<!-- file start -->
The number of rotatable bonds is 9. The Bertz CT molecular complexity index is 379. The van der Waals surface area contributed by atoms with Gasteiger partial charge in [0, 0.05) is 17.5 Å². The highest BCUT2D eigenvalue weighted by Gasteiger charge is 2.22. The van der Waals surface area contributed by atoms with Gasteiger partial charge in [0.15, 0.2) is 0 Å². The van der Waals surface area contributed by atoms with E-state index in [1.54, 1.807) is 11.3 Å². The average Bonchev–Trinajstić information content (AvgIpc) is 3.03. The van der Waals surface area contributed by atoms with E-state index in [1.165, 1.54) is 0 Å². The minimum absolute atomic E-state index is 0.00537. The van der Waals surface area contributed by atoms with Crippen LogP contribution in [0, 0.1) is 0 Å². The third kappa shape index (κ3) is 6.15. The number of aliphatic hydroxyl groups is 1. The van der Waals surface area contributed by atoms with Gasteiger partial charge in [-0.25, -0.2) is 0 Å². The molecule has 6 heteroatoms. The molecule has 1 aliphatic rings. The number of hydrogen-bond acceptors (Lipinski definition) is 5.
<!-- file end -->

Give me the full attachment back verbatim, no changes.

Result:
The number of rotatable bonds is 9. The Bertz CT molecular complexity index is 379. The van der Waals surface area contributed by atoms with Gasteiger partial charge in [0, 0.05) is 17.5 Å². The highest BCUT2D eigenvalue weighted by Gasteiger charge is 2.22. The van der Waals surface area contributed by atoms with Gasteiger partial charge in [0.15, 0.2) is 0 Å². The van der Waals surface area contributed by atoms with E-state index in [1.54, 1.807) is 11.3 Å². The average Bonchev–Trinajstić information content (AvgIpc) is 3.03. The van der Waals surface area contributed by atoms with E-state index in [1.165, 1.54) is 0 Å². The minimum absolute atomic E-state index is 0.00537. The van der Waals surface area contributed by atoms with Crippen LogP contribution in [0, 0.1) is 0 Å². The third kappa shape index (κ3) is 6.15. The number of aliphatic hydroxyl groups is 1. The van der Waals surface area contributed by atoms with Gasteiger partial charge in [-0.25, -0.2) is 0 Å². The molecule has 6 heteroatoms. The molecule has 1 aliphatic rings. The number of hydrogen-bond acceptors (Lipinski definition) is 5.